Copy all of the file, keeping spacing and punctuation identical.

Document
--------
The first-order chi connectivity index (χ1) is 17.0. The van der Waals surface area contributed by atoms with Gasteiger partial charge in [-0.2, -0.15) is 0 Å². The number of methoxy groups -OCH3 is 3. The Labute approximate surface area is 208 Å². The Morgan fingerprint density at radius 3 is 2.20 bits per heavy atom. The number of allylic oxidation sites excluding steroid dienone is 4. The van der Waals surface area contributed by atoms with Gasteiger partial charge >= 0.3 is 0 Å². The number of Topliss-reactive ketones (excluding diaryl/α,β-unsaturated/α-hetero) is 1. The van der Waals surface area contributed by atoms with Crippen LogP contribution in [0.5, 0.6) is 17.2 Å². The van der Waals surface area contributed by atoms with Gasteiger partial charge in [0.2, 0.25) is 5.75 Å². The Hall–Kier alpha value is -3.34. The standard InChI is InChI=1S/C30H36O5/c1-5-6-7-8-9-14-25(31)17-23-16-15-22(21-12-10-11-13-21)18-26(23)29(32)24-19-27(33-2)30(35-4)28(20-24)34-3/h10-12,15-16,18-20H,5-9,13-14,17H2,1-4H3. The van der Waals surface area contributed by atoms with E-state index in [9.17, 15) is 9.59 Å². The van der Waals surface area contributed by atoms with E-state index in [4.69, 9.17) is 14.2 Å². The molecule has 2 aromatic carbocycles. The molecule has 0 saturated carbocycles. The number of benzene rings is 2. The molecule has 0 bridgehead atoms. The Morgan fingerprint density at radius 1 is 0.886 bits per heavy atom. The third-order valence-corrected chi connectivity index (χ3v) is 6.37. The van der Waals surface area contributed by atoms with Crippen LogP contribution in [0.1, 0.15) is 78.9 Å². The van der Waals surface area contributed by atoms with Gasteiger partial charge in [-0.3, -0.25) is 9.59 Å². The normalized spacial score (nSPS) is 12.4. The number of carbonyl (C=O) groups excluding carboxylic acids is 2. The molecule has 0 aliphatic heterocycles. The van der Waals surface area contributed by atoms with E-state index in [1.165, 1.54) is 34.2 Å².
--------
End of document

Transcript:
The first-order chi connectivity index (χ1) is 17.0. The van der Waals surface area contributed by atoms with Gasteiger partial charge in [-0.2, -0.15) is 0 Å². The number of methoxy groups -OCH3 is 3. The Labute approximate surface area is 208 Å². The Morgan fingerprint density at radius 3 is 2.20 bits per heavy atom. The number of allylic oxidation sites excluding steroid dienone is 4. The van der Waals surface area contributed by atoms with Gasteiger partial charge >= 0.3 is 0 Å². The number of Topliss-reactive ketones (excluding diaryl/α,β-unsaturated/α-hetero) is 1. The van der Waals surface area contributed by atoms with Crippen LogP contribution in [0.5, 0.6) is 17.2 Å². The van der Waals surface area contributed by atoms with Gasteiger partial charge in [0.2, 0.25) is 5.75 Å². The Hall–Kier alpha value is -3.34. The standard InChI is InChI=1S/C30H36O5/c1-5-6-7-8-9-14-25(31)17-23-16-15-22(21-12-10-11-13-21)18-26(23)29(32)24-19-27(33-2)30(35-4)28(20-24)34-3/h10-12,15-16,18-20H,5-9,13-14,17H2,1-4H3. The van der Waals surface area contributed by atoms with E-state index in [9.17, 15) is 9.59 Å². The van der Waals surface area contributed by atoms with E-state index in [4.69, 9.17) is 14.2 Å². The molecule has 2 aromatic carbocycles. The molecule has 0 saturated carbocycles. The number of benzene rings is 2. The molecule has 0 bridgehead atoms. The Morgan fingerprint density at radius 1 is 0.886 bits per heavy atom. The third-order valence-corrected chi connectivity index (χ3v) is 6.37. The van der Waals surface area contributed by atoms with Crippen LogP contribution in [0.1, 0.15) is 78.9 Å². The van der Waals surface area contributed by atoms with Gasteiger partial charge in [-0.3, -0.25) is 9.59 Å². The normalized spacial score (nSPS) is 12.4. The number of carbonyl (C=O) groups excluding carboxylic acids is 2. The molecule has 0 aliphatic heterocycles. The van der Waals surface area contributed by atoms with E-state index in [1.165, 1.54) is 34.2 Å².